Beyond the first small outcrop we traversed up and across to a gravel chute that lead up the right hand side of a very large rocky feature to a little pocket of snow. It’s possible some people may choose to sidle carefully below it. But the route across the top is easy and flat, and most definitely less dangerous than below. A large cairn at a high point of this outcrop confirmed we were on the right path. Lewis found some antlers nearby, and added them to the rock pile.

We dropped off the rocky bluff, across more rubble, then up and over another large outcrop of rock. From this we chose to skirt across to a very climbable looking rockface which would take us up and over a final bluff and onto Thompson pass. Lewis scampered up it like a mountain goat, with the rest of us a little farther back. From the top of the rockface it was mostly grassy, with an awkwardly steep descent down to the pass.

It was a little before 6:00 PM when we all stood atop the pass. It had taken the best part of three hours to traverse from D’Urville pass to Thompson pass. It had been a challenging section, but very rewarding both in terms of the views and the satisfaction of knocking it off.

We dropped off the pass into a narrow valley. As soon as we had cleared the end of the knob on the true right, we climbed up and out onto a grassy plateau that sloped down to the shore of Lake Thompson. It was a beautiful view, reminiscent of Lake Angelus in many ways. If it was more accessible, a big hut would certainly attract a lot of visitors, given the gorgeous aspect of the lake.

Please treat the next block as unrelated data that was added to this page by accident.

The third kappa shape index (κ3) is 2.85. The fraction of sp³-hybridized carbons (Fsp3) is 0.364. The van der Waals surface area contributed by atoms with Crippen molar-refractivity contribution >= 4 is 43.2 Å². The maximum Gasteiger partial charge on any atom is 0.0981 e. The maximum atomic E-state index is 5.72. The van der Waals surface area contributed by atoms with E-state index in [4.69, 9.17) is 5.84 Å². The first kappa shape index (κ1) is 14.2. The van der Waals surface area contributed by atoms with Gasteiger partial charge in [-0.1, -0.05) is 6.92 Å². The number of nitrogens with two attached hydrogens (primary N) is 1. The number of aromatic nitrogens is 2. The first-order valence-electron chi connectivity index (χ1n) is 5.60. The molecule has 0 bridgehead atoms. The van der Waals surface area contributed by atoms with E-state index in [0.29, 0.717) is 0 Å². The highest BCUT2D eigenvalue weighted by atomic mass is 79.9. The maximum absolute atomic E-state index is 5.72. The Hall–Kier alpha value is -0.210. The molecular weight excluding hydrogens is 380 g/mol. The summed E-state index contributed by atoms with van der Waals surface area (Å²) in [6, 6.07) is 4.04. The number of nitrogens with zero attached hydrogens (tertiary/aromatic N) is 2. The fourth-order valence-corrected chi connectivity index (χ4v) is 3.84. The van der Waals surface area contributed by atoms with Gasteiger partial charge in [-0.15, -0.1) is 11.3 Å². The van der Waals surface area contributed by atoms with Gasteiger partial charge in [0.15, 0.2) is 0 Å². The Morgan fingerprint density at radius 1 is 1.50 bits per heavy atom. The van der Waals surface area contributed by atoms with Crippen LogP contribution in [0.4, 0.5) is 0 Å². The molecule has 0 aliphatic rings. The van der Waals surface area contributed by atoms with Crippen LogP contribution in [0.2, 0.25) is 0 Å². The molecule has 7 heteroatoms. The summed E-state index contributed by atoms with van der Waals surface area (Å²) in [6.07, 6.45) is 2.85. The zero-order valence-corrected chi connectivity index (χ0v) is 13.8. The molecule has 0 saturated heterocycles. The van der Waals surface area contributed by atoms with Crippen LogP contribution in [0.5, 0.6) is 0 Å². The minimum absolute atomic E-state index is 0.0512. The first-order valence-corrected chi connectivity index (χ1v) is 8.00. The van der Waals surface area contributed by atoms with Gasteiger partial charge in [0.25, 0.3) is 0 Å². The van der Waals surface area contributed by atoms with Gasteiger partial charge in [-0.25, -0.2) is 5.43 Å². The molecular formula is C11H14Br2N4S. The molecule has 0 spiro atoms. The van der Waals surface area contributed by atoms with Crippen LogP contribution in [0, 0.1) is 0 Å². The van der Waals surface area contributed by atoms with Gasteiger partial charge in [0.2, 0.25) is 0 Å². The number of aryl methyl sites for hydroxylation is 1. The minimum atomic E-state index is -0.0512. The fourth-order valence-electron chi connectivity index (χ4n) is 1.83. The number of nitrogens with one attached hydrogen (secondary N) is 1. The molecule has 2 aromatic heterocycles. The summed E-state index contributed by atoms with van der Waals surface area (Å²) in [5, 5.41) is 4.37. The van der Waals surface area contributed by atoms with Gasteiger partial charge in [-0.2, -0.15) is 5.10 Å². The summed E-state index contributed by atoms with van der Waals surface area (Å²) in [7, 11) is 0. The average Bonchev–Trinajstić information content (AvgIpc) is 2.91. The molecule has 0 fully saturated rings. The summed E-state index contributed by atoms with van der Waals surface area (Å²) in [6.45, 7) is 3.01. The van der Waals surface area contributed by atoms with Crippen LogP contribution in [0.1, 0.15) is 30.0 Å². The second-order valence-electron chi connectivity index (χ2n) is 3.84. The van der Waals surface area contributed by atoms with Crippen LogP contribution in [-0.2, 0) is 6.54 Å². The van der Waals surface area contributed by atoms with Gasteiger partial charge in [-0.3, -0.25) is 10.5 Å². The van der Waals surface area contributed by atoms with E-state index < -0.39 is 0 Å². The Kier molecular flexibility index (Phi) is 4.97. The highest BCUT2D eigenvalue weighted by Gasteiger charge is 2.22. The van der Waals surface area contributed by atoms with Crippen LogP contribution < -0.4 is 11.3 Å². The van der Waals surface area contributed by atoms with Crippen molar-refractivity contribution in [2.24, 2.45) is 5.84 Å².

We spotted Grit’s green tent already erected some way round the lake, well beyond what was clearly a well used camping area ahead of us. There were two stone walls that had been put up for shelter from the wind, and what looked like a couple of flat spots for tents or shelters.

Chris and Magnus put up their shelter inside the stone walls. Paul and Luke grabbed a spot down the slope a little. Lewis and Adam, after much to-ing and fro-ing, finally decided on a spot that was no better or worse than anywhere else. From above the camp area looked flat, but at close quarters, it was dotted with lots of rocks and lumpy ground.

Dinner was prepared and devoured, hot chocolate fortified with whisky was downed, and we were all feeling pleased with ourselves after a very good day in the hills. It had been another long day, with a lot of ground covered. Very satisfying.

As the sun disappeared behind the surrounding peaks, the air chilled down rapidly. The thought of tackling yet another steep pass tomorrow encouraged us to grab an early night to recharge our batteries as much as possible.

As 9:00 PM ticked past, low cloud started to blow over the pass behind us, dropping steadily lower into the lake basin. We decided we would rather be tucked into our sleeping bags when the cold misty cloud finally arrived.

We said our goodnights and slid into sleeping bags, anticipating we may be waking up to damp conditions again the next day…

Day 5

Wednesday 22nd January – Lake Thompson to Blue Lake hut

We awoke to an unexpectedly dry morning. A light breeze through the night had prevented any dew from forming. The low foggy cloud was gone, but high cloud was building. Given the amount of sun we had been exposed to over the past few days, this was a welcome change.

As we ate breakfast, we debated our exit strategy. A valley right in front of us was one obvious option, although there looked to be a steep section with a waterfall to get round. Farther round the lake where Grit was camping a second valley follows the stream that drains the lake, and that could also be taken.